Actors turned novelists: The good, bad and the terrible

Which fiction-penning celebrities have bagged a book deal- and how was their work received?

There’s a long list of actors who have turned their hand to fiction – and it makes perfect sense. Lots of us have ideas for a book rattling around in our head, but it would take years of blood, sweat and tears to get a publisher’s attention. If you’re Tom Hanks, it’s a just a bit easier. 


So here are the seven of the best, worst and downright strange story-writing attempts from famous actors…

James Franco

What: Palo Alto, a collection of short stories about bored and troubled Californian teens

When: 2010

What the critics said: “Vacant”, “flawed but fascinating”, “a promising start, and the Hollywood hunk has definite talent”

Verdict: Try as some critics might to write Franco off as a pretentious literary wannabe, pop-culture loves him too much to ignore…

Marlon Brando

What: Fan Tan, a novel about bloodthirsty pirates and unscrupulous warlords co-written with the late British film director Donald Cammell

When: 2005

What the critics said: “This can’t be identified as good writing – at least not in the narrow, technical sense of the term – but it’s certainly rambunctious wordplay”, “utterly fascinating and horrifically bad”, “the only prize it is likely to win is the Literary Review’s annual ‘Bad Sex’ award”

Verdict: Strange and awful yet entertaining

Molly Ringwald

What: When it Happens to You, a novel about a Southern California couple whose marriage dissolves amid revelations of infidelity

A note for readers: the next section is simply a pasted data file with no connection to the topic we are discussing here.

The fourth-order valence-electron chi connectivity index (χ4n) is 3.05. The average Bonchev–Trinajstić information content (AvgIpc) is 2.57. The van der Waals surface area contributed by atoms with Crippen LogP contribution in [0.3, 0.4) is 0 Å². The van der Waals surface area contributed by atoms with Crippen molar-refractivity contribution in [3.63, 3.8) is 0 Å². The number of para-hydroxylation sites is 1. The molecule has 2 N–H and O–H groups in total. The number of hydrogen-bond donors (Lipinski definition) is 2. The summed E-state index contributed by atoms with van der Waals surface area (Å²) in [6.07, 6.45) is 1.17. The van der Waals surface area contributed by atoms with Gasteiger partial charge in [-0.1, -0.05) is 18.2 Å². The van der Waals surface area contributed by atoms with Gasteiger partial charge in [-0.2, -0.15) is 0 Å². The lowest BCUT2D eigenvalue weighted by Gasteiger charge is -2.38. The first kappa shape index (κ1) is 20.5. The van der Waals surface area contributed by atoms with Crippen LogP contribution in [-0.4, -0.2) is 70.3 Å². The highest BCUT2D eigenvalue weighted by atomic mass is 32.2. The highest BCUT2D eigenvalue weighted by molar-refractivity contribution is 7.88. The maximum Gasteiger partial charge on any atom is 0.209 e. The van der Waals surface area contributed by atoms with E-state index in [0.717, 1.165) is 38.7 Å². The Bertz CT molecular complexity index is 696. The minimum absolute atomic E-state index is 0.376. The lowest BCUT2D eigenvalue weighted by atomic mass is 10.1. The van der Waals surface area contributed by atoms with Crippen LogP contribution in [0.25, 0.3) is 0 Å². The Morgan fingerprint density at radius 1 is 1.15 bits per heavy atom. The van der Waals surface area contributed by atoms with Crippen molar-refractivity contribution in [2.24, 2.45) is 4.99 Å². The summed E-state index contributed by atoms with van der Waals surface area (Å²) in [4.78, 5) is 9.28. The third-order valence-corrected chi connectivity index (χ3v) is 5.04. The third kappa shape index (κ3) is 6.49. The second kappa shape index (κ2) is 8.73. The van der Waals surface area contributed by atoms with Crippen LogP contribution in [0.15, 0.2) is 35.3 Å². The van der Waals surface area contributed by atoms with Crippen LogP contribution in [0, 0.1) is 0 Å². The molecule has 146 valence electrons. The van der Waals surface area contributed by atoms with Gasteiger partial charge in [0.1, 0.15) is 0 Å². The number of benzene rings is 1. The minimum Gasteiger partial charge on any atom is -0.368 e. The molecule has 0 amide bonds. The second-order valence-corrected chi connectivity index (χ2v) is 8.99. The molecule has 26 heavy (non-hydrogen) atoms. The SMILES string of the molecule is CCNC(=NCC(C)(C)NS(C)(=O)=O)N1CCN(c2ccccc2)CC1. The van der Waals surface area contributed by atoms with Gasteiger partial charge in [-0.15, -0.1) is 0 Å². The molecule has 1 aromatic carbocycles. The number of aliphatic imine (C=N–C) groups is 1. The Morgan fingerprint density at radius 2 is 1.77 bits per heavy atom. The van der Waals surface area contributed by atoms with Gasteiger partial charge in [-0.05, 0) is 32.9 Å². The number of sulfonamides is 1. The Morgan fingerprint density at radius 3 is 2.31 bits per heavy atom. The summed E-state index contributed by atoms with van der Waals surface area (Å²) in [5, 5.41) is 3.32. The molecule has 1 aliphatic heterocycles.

When: 2012

What the critics said: “When It Happens to You is sort of bad. But! It’s not so bad that you don’t think she might get there someday. She did it once. Why not again?”, “Ringwald’s storytelling succeeds as much on the page as her acting has done on screen”

Verdict: Forget The Breakfast Club, Ringwald can join the writer’s club…

Macaulay Culkin

What: Junior, a semi-autobioghraphical novel about child stardom

When: 2007

What the critics said: “Junior turns out to be oddly, unwittingly . . . compelling”, “200 pages of mostly incoherent rant”, ”self-indulgently infantile”

Verdict: No Nobel literature prize for Culkin, but an intriguing insight into the Home Alone star’s psyche

Ethan Hawke

What: The Hottest State, a novel about a young actor called William who falls in love with a young woman called Sarah


What the critics said: “Tempting as it is to take a pot shot at any golden boy who thrusts his head so far above the parapet, it is my duty to inform you that Hawke is a cracking writer”, “an extended hissy fit”, “skip the movie, if there is one”

Verdict: Depends on your taste but it looks like acting isn’t his only talent

Nicole Richie

What: The Truth About Diamonds is not an investigative work looking into the brutal reality of the diamond trade, but instead a novel telling the story of a popular Hollywood socialite named Chloe Parker, who is the adopted daughter of a music star and his glamorous wife (sound familiar?)

When: 2005

What the critics said: “Allegations that Richie hired a ghostwriter have been floating about the Internet… but the writing, despite the fancy words, is so rife with cheesy clichés and heavy-handed metaphors, there’s little chance a respectable writer could have allowed them to find their ways into any manuscript”, “incredibly awkward”

Verdict: Probably one to put in the loo for bored guests

Steve Martin

What: A novella about a 28-year-old artist in huge debt from doing a Masters at a California college, who works at the glove counter at a high-end department store in Beverly Hills

When: 2000

What the critics said: “elegant, bleak, desolatingly sad”, “its confidence and nuance indicates that it’s probably time for him to try a novel”


Verdict: Top marks, Steve